According to CreditCards.com, there are over 600 million credit cards currently being held in the U.S., and, for households that carry credit card debt, the average amount is $15,799.
So, what’s the problem with credit card debt? Well, there are several problems. But always remember: it’s never too late or too early to start paying off your debt. Here are my personal top three reasons to get out of credit card debt.
1. Credit Card Debt is Expensive Debt
Credit card debt is unsecured debt, meaning there is no asset like a house or car backing it up. And, as there is no asset to lose in the case of default, unsecured debt can seem like a great idea to a borrower. But debt that is not backed up by an asset is usually loaned at a (much) higher interest rate. Payday loans and their ilk aside, credit card debt is some of the most expensive debt you can hold.
2. Fees and Interest are on the Rise
Recent legislation designed to protect consumers has placed more restrictions on credit card issuers. As a result, credit card companies are looking for new ways to make up the revenue they’ve lost. One way they’re doing that is by increasing the number and amount of fees they charge. Annual fees, over-the-limit fees, late payment fees, and balance transfer fees are all subject to change when it comes to getting more money from the customer, and we all know with credit card issuers “change” means “increase.”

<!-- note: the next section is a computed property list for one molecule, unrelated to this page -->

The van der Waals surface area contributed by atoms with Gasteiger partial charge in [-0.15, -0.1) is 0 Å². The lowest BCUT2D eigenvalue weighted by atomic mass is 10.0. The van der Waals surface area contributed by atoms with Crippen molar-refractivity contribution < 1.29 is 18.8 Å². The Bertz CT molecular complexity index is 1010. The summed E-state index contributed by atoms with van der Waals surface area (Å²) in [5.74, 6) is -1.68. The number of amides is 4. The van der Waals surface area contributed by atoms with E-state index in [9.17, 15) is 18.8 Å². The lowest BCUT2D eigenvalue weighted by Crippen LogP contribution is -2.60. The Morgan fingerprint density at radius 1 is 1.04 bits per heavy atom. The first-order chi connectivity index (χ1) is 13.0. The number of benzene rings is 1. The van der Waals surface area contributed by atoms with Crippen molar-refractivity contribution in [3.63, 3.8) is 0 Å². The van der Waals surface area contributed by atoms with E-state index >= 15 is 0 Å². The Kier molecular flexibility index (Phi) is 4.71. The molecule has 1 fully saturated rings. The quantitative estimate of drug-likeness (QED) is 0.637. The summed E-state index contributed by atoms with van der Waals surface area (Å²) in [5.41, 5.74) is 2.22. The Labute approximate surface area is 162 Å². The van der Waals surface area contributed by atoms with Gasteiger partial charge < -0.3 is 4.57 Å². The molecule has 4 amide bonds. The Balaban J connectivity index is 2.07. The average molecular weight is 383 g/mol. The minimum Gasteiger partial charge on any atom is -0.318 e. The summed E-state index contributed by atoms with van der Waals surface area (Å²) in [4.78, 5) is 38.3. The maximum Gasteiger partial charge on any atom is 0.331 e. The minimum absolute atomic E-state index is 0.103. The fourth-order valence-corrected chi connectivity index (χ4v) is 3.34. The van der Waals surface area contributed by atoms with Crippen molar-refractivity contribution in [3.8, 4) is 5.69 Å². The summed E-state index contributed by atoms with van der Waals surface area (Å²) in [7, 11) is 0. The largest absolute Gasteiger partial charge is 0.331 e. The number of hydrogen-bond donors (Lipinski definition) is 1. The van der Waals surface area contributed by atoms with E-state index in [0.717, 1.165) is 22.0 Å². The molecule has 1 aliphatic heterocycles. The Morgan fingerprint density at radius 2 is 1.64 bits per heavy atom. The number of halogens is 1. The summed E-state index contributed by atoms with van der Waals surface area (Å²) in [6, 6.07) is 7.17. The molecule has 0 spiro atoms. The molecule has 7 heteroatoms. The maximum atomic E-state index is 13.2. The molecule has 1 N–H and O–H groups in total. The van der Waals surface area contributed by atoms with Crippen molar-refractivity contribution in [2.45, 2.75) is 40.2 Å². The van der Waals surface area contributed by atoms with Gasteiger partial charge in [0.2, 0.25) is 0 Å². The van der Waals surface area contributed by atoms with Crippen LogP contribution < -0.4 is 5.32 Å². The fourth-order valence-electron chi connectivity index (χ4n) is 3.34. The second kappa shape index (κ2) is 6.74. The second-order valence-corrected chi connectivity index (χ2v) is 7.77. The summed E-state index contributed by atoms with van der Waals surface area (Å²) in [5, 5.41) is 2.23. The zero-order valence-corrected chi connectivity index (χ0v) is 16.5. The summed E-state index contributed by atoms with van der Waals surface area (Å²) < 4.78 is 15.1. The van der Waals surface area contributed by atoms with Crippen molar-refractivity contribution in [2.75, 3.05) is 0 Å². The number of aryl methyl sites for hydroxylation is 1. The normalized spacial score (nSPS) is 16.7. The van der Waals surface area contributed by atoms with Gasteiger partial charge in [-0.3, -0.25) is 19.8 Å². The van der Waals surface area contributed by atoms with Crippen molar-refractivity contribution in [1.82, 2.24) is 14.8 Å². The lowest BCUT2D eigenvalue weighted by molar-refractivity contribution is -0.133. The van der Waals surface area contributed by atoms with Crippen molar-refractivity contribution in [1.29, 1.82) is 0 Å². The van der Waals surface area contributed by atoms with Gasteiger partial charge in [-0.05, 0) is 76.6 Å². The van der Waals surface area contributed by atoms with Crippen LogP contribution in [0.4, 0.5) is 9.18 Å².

Credit card interest rates probably won’t be dropping any time soon. Many credit card interest rates are tied to the U.S. prime rate, which is near a historic low. So, if it moves, it will likely go up. It would be wise to pay off balances before any increases in interest rate hit.
3. Balance Transfer Credit Cards are Harder to Get
In the past, if a credit card customer wasn’t satisfied with her card or its terms, she could relatively easily transfer the balance to a new card with a better rate or terms.
But that’s no longer as simple an option. The economy stinks, people have lost jobs, banks are losing money, and qualifying for a new card is much harder than it used to be, especially if your credit score is low. While credit card companies used to regularly offer free balance transfers in order to get your business, most now come with a 3% – 5% balance transfer fee.
Even if you do get approved for a 0% balance transfer offer, the fees mentioned above may still get you.
Are you working to get out of credit card debt? What were some of the reasons you decided to start down your path toward financial independence?
Julie Mayfield is a freelance writer and blogger who writes about everything having to do with personal finance. She shares money saving and debt reduction tips on her blog, The Family CEO. When she’s not reading or writing about money, you can usually find her hanging out with her friends and family and cheering on the Kansas Jayhawks.